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Biomass Advanced biofuels

Published on July 22nd, 2014 | by Tina Casey

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US Still Crushing On Advanced Biofuels Research With New USDA, DOE Grants

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July 22nd, 2014 by  

While us EV fans are dreaming of an all-electric future, the reality is that tankloads of liquid fuel will continue to play a role in global mobility for, well, like forever. That means the US is going to continue churning out fuel for vehicles, aircraft, and seacraft.

Right now that has petroleum and natural gas stamped all over it, but a look at the latest round of funding for next-generation biofuel research projects from the Energy and Agriculture departments indicates how the biofuel market will continue to grow alongside wind, solar, and other alternative energy sources.

Advanced biofuels

Advanced biofuels courtesy of SRI International.

Another $6.3 Million For Two Biofuel Research Projects

Last week the Energy Department plunked down $6.3 million for a pair of advanced biofuel research projects that are aimed at bringing down the cost of biofuel down to a target cost competitive with petroleum, benchmarked at $3.00 per gallon for gasoline by 2022.

One of the projects is headquartered in North Carolina. That’s of particular  interest to us given the Koch-fueled political landscape in the state, which lawmakers there most recently manifested by lifting a ban on fracking.

However, it seems as though North Carolina is becoming another biofuel research hotspot, whether the state’s political leadership likes it or not.

The North Carolina grant tops out at $3.1 million. It goes to Research Triangle Institute (RTI), which will focus on squeezing the most carbon and energy out of a low pressure biofuel production process. The idea is to generate crude bio-oil as a precursor to refined products.

The last time we checked in on RTI, they were doing something on drones and thermoelectricity for the US Army, so the biofuel research angle is new to us.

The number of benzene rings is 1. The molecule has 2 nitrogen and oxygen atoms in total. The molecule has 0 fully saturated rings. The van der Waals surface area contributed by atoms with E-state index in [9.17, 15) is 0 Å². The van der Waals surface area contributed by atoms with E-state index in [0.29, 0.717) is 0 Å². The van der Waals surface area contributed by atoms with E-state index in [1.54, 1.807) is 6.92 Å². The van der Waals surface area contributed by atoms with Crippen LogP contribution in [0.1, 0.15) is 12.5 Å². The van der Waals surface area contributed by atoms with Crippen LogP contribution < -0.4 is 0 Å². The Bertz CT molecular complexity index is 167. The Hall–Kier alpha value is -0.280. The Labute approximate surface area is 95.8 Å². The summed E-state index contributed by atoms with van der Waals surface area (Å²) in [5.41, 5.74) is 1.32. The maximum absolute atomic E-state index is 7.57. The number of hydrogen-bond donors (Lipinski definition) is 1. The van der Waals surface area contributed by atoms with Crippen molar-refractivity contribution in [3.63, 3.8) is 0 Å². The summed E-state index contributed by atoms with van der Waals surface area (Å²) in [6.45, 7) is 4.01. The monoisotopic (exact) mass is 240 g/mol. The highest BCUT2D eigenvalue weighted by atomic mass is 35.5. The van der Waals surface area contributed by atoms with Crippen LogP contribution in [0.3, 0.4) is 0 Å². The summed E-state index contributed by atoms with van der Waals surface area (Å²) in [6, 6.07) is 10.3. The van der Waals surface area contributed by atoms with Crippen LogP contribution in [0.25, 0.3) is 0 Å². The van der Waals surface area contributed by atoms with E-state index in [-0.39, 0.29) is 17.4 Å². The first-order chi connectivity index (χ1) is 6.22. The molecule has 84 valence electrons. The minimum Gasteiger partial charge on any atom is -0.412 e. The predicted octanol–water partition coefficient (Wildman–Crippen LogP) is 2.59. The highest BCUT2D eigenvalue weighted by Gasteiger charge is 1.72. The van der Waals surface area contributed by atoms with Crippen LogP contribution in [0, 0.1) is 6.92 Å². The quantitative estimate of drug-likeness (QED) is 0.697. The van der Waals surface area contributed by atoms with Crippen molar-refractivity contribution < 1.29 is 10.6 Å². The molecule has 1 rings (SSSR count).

RTI has a running start on a biomass pyrolysis process designed to cut costs. It has already started up a pilot-scale plant, which has been churning out bio-crude from woody biomass including wood chips, corn stover (husks, stalks, etc.), and switchgrass.

Under the new grant, RTI will focus on reducing hydrogen demand in the process, by developing a new catalyst system.

RTI also aims to make the process more efficient by capturing carbon that normally escapes the biomass conversion process in the form of wastewater. They’ll get an assist with the help of the leading water treatment firm Veolia Water. The company has crossed the CleanTechnica radar in related fields including wastewater biogas recovery and advanced desalination technology.

A related Energy Department-funded project has RTI demonstrating that bio-crude can be refined into transportation products using existing technology for petroleum-based fuels. Partnering in that project is the Danish firm Haldor Topsøe, better known for its expertise in the petroleum field.

The other $3.2 million in this round of Energy Department funding is headed for a much more biofuel-friendly state. The recipient is California-based SRI International, which will focus its efforts on algae biomass feedstock. As with the RTI project, SRI will aim at getting more fuel-worthy carbon out of the process while lowering costs. It will also work on upgrading fuel quality, by reducing the nitrogen content.

USDA Still Churning Out Advanced Biofuel Projects

The Agriculture Department also got into the action last week, chipping in $2 million for two of 10 new projects aimed at fine-tuning (okay, so engineering) non-food plants for optimal use in biofuel production. The Energy Department will pick up the rest of the tab for the eight other projects, bringing the total funding up to $12.6 million.

The ten projects are distributed in states in various growing regions throughout the country, including California, Colorado, Illinois, Michigan, Minnesota, Missouri, New York, Texas, and Virginia.